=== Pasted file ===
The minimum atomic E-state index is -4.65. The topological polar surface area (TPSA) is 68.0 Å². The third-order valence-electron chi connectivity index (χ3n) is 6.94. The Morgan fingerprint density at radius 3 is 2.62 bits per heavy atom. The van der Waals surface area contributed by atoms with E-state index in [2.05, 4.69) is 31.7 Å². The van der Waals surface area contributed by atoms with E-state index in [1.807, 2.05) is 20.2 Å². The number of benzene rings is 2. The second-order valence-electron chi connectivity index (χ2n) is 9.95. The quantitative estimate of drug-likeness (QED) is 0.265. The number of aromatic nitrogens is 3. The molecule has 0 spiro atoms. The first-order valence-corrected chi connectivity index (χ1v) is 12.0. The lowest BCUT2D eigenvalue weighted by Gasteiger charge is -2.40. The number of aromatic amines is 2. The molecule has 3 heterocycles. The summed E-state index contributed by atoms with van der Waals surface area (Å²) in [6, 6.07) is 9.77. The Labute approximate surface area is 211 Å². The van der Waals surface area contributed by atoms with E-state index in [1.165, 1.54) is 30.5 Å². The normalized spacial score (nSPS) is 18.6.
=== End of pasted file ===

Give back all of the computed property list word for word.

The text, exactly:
The minimum atomic E-state index is -4.65. The topological polar surface area (TPSA) is 68.0 Å². The third-order valence-electron chi connectivity index (χ3n) is 6.94. The Morgan fingerprint density at radius 3 is 2.62 bits per heavy atom. The van der Waals surface area contributed by atoms with E-state index in [2.05, 4.69) is 31.7 Å². The van der Waals surface area contributed by atoms with E-state index in [1.807, 2.05) is 20.2 Å². The number of benzene rings is 2. The second-order valence-electron chi connectivity index (χ2n) is 9.95. The quantitative estimate of drug-likeness (QED) is 0.265. The number of aromatic nitrogens is 3. The molecule has 0 spiro atoms. The first-order valence-corrected chi connectivity index (χ1v) is 12.0. The lowest BCUT2D eigenvalue weighted by Gasteiger charge is -2.40. The number of aromatic amines is 2. The molecule has 3 heterocycles. The summed E-state index contributed by atoms with van der Waals surface area (Å²) in [6, 6.07) is 9.77. The Labute approximate surface area is 211 Å². The van der Waals surface area contributed by atoms with E-state index in [1.165, 1.54) is 30.5 Å². The normalized spacial score (nSPS) is 18.6.